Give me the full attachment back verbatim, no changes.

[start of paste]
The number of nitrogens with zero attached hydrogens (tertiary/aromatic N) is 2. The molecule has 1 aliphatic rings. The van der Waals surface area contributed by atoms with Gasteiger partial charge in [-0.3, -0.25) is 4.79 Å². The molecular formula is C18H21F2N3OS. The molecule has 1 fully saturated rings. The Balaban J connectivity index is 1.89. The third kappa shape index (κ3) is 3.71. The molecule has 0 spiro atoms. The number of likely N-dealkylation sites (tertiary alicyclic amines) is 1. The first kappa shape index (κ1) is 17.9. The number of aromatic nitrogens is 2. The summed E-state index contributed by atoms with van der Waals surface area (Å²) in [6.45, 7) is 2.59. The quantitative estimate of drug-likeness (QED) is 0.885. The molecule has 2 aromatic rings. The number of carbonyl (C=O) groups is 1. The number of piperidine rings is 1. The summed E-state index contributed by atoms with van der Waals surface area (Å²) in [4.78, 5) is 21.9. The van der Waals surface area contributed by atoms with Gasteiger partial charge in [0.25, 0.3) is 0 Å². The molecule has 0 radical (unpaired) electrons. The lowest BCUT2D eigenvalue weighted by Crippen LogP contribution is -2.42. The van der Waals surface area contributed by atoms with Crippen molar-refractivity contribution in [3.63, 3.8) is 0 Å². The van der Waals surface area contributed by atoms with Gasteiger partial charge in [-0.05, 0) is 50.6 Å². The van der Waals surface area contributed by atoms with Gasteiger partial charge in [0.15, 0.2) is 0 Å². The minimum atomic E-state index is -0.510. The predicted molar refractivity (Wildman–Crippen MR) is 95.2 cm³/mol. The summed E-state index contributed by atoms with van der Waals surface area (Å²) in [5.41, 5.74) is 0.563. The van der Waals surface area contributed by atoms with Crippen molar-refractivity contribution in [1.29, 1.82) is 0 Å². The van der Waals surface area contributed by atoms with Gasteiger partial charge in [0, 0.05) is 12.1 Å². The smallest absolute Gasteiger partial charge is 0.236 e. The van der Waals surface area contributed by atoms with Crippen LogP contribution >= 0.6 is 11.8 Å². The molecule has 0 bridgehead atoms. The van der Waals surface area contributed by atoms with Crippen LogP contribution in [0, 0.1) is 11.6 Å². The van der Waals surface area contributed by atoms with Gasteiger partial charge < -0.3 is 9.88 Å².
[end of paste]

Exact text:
The number of nitrogens with zero attached hydrogens (tertiary/aromatic N) is 2. The molecule has 1 aliphatic rings. The van der Waals surface area contributed by atoms with Gasteiger partial charge in [-0.3, -0.25) is 4.79 Å². The molecular formula is C18H21F2N3OS. The molecule has 1 fully saturated rings. The Balaban J connectivity index is 1.89. The third kappa shape index (κ3) is 3.71. The molecule has 0 spiro atoms. The number of likely N-dealkylation sites (tertiary alicyclic amines) is 1. The first kappa shape index (κ1) is 17.9. The number of aromatic nitrogens is 2. The summed E-state index contributed by atoms with van der Waals surface area (Å²) in [6.45, 7) is 2.59. The quantitative estimate of drug-likeness (QED) is 0.885. The molecule has 2 aromatic rings. The number of carbonyl (C=O) groups is 1. The number of piperidine rings is 1. The summed E-state index contributed by atoms with van der Waals surface area (Å²) in [4.78, 5) is 21.9. The van der Waals surface area contributed by atoms with Gasteiger partial charge in [0.25, 0.3) is 0 Å². The molecule has 0 radical (unpaired) electrons. The lowest BCUT2D eigenvalue weighted by Crippen LogP contribution is -2.42. The van der Waals surface area contributed by atoms with Crippen molar-refractivity contribution in [3.63, 3.8) is 0 Å². The van der Waals surface area contributed by atoms with Gasteiger partial charge in [-0.05, 0) is 50.6 Å². The van der Waals surface area contributed by atoms with Gasteiger partial charge in [0.15, 0.2) is 0 Å². The minimum atomic E-state index is -0.510. The predicted molar refractivity (Wildman–Crippen MR) is 95.2 cm³/mol. The summed E-state index contributed by atoms with van der Waals surface area (Å²) in [5.41, 5.74) is 0.563. The van der Waals surface area contributed by atoms with Crippen molar-refractivity contribution in [1.29, 1.82) is 0 Å². The van der Waals surface area contributed by atoms with Gasteiger partial charge in [0, 0.05) is 12.1 Å². The smallest absolute Gasteiger partial charge is 0.236 e. The van der Waals surface area contributed by atoms with Crippen LogP contribution >= 0.6 is 11.8 Å². The molecule has 0 bridgehead atoms. The van der Waals surface area contributed by atoms with Crippen LogP contribution in [0, 0.1) is 11.6 Å². The van der Waals surface area contributed by atoms with Gasteiger partial charge < -0.3 is 9.88 Å².